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Ed Yeates Reporting A father carrying the cremated ashes of his 18-year-old son had a special message today for Utah high school students. Barry Adkins began a 1,400-mile walk, leaving from his home in Gilbert, Arizona.
As he passes through the towns and cities of Arizona, Utah, Idaho and Montana, the father of an 18-year-old high school senior talks to other kids about the dangers of binge drinking and alcohol abuse.
"I'm here to motivate people to not let what happened to my son and my family happen to anybody else," says Barry Adkins, whose son died from alcohol poisoning.
Kevin had a party one night. His friends brought a keg of beer and bottles of Jack Daniels. He got drunk, fell asleep and never woke up again. "Alcohol is a gateway drug, and we don't do a good job of discouraging it," Adkins warns.
Adkins walks, then stops and talks, as he did today at West High School. When he thought about what he could do in his son's memory, the message came through loud and clear.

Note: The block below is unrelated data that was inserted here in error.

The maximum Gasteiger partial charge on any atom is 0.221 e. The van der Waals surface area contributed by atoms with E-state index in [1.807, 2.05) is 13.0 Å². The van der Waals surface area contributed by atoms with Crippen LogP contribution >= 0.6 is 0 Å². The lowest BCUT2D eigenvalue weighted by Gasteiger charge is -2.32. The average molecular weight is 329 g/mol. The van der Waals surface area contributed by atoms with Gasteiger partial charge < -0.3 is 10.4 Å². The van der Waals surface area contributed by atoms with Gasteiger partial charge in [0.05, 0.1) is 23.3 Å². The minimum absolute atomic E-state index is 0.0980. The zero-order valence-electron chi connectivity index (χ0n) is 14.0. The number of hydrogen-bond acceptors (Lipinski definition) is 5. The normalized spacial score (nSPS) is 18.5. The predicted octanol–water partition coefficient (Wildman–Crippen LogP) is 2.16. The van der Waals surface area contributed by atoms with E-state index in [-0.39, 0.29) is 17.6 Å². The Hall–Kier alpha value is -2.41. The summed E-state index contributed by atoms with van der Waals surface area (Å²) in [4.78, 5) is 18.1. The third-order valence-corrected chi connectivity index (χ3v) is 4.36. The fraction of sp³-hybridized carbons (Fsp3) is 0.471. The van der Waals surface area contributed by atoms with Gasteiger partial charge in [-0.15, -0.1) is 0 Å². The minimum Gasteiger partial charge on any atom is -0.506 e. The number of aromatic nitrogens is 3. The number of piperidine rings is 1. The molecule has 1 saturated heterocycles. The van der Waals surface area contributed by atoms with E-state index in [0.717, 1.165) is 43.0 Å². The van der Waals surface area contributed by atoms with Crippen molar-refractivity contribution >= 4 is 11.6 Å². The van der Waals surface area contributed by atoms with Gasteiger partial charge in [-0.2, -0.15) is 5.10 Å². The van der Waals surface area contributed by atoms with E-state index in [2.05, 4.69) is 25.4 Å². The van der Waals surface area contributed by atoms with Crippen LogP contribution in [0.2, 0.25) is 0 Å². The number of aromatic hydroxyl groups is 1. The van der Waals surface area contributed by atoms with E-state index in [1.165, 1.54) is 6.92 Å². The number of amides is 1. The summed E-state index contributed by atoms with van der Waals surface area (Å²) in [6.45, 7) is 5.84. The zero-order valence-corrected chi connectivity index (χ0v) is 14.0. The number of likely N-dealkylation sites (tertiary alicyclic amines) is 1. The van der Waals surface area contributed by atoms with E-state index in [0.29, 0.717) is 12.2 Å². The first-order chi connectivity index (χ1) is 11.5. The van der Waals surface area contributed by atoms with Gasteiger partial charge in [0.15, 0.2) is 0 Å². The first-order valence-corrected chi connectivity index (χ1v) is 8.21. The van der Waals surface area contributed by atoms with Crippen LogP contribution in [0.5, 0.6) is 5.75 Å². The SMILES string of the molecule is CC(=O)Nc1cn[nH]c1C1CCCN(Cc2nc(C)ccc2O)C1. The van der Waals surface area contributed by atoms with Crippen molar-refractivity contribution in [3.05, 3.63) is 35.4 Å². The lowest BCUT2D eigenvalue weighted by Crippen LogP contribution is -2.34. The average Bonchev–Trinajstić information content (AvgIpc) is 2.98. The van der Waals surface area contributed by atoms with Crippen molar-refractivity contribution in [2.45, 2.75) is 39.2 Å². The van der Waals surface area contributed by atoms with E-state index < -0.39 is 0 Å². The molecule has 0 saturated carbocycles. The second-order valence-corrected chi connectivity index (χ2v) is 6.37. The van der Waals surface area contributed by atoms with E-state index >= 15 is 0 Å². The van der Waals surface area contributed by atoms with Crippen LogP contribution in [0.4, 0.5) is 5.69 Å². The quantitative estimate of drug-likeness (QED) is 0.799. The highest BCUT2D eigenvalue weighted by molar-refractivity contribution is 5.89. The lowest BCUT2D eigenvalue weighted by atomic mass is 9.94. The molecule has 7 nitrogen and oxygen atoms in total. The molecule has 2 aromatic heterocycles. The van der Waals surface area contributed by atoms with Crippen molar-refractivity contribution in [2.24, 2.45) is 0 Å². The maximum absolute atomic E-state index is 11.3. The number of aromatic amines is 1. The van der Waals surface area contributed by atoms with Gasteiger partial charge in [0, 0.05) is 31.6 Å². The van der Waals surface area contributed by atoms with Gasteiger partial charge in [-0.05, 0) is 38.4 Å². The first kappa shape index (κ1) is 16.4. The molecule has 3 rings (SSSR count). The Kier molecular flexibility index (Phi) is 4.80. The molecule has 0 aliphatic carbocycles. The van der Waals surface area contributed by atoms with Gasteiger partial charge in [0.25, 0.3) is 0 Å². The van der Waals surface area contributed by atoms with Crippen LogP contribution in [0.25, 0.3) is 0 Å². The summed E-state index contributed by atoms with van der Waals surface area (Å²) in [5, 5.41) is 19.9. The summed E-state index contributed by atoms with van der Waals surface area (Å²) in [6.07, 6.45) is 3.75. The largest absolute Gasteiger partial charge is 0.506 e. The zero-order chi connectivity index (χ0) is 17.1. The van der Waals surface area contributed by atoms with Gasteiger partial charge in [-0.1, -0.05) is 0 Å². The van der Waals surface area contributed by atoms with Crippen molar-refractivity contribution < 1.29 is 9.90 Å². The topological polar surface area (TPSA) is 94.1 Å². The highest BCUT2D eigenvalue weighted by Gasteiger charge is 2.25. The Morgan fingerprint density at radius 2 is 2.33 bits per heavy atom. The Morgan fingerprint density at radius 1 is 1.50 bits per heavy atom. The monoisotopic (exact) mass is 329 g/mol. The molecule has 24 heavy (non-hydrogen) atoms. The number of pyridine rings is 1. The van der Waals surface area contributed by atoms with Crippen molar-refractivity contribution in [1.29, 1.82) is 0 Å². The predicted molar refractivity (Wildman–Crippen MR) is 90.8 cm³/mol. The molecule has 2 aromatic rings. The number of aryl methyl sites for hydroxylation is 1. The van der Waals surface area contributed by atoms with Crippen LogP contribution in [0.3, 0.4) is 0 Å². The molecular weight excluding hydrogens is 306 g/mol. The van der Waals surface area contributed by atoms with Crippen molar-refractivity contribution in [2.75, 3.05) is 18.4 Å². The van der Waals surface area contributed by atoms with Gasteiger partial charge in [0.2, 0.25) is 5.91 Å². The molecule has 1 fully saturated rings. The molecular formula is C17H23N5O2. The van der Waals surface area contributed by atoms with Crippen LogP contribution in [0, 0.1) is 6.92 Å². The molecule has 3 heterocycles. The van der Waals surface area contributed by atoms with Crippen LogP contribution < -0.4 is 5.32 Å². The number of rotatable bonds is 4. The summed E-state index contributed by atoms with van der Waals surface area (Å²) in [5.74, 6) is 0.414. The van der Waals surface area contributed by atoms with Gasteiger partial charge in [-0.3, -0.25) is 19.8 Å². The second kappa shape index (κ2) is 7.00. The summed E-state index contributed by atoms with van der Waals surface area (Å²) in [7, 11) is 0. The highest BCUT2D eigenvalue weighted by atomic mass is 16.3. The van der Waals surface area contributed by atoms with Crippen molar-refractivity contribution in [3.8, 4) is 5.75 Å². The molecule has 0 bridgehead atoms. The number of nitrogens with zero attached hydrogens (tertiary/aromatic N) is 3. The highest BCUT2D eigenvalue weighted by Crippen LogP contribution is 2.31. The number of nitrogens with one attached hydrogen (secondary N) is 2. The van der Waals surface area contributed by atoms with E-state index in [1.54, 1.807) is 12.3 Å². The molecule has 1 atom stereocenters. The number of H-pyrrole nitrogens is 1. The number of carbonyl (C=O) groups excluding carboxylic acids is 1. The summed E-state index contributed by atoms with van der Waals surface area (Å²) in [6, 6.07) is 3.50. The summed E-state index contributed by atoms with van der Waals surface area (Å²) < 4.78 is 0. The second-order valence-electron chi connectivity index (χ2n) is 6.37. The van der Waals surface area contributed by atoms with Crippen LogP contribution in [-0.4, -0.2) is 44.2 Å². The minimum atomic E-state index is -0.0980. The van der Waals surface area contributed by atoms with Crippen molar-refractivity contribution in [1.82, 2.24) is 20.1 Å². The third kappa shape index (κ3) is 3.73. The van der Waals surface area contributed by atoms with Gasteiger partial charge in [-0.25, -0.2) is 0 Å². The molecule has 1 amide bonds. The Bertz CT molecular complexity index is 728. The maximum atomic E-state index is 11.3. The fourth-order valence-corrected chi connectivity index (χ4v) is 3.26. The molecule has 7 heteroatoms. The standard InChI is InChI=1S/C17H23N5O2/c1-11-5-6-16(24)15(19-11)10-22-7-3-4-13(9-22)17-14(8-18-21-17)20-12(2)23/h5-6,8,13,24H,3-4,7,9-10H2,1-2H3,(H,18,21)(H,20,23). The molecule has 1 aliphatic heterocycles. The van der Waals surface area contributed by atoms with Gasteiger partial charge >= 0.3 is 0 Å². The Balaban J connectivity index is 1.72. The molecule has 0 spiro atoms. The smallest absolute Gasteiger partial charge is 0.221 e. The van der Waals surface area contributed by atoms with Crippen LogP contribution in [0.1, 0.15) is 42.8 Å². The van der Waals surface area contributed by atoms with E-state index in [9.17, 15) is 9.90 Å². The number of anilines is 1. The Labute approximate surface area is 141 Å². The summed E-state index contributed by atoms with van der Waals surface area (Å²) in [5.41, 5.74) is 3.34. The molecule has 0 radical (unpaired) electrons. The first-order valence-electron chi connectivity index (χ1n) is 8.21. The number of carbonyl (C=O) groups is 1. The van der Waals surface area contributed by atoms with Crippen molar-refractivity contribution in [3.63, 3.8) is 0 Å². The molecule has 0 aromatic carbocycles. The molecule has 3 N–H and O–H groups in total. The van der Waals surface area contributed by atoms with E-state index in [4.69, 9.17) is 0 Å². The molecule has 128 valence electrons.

Though it's a logistical nightmare scheduling talks and meeting a walking deadline, Adkins says the alternative was worse. "Think about how you would think about it in five years if you didn't do it. And when you think about it that way, an opportunity like this, to try and make an impact on some kids, will never pass this way again. It just won't," Adkins says.
When Adkins gets to Kalispell, Montana, he'll take his son's ashes from a backpack and lay them in the place where he experienced some of his happiest childhood moments. His son's dream to return there will then be fulfilled.
And for Barry, he says, "The benefit to me is to know that something good came from the death of my son."
If you'd like to follow Barry's journey to Kalispell, visit the link found at the right of your screen.